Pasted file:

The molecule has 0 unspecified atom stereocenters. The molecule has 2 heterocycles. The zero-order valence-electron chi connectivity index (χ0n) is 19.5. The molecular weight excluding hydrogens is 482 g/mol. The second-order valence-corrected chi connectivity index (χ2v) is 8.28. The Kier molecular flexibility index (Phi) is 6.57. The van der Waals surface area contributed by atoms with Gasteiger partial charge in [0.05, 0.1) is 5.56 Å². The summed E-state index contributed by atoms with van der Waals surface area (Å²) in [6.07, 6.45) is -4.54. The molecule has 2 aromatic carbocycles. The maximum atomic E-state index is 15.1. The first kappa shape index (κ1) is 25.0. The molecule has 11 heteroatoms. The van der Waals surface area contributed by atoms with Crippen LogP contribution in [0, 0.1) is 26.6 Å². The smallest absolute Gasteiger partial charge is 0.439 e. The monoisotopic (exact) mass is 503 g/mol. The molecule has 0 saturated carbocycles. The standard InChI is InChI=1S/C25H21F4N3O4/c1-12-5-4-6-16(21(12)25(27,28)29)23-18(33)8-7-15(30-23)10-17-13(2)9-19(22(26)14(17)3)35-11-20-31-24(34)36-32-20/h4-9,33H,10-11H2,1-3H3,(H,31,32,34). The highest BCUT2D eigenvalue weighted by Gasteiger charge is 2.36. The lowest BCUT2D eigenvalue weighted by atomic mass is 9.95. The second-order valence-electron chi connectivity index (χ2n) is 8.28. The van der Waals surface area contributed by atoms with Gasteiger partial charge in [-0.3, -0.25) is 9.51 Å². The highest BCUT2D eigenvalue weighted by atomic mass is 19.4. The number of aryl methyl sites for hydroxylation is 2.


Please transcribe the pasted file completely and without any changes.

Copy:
The molecule has 0 unspecified atom stereocenters. The molecule has 2 heterocycles. The zero-order valence-electron chi connectivity index (χ0n) is 19.5. The molecular weight excluding hydrogens is 482 g/mol. The second-order valence-corrected chi connectivity index (χ2v) is 8.28. The Kier molecular flexibility index (Phi) is 6.57. The van der Waals surface area contributed by atoms with Gasteiger partial charge in [0.05, 0.1) is 5.56 Å². The summed E-state index contributed by atoms with van der Waals surface area (Å²) in [6.07, 6.45) is -4.54. The molecule has 2 aromatic carbocycles. The maximum atomic E-state index is 15.1. The first kappa shape index (κ1) is 25.0. The molecule has 11 heteroatoms. The van der Waals surface area contributed by atoms with Crippen LogP contribution in [0, 0.1) is 26.6 Å². The smallest absolute Gasteiger partial charge is 0.439 e. The monoisotopic (exact) mass is 503 g/mol. The molecule has 0 saturated carbocycles. The standard InChI is InChI=1S/C25H21F4N3O4/c1-12-5-4-6-16(21(12)25(27,28)29)23-18(33)8-7-15(30-23)10-17-13(2)9-19(22(26)14(17)3)35-11-20-31-24(34)36-32-20/h4-9,33H,10-11H2,1-3H3,(H,31,32,34). The highest BCUT2D eigenvalue weighted by Gasteiger charge is 2.36. The lowest BCUT2D eigenvalue weighted by atomic mass is 9.95. The second-order valence-electron chi connectivity index (χ2n) is 8.28. The van der Waals surface area contributed by atoms with Gasteiger partial charge in [-0.3, -0.25) is 9.51 Å². The highest BCUT2D eigenvalue weighted by atomic mass is 19.4. The number of aryl methyl sites for hydroxylation is 2.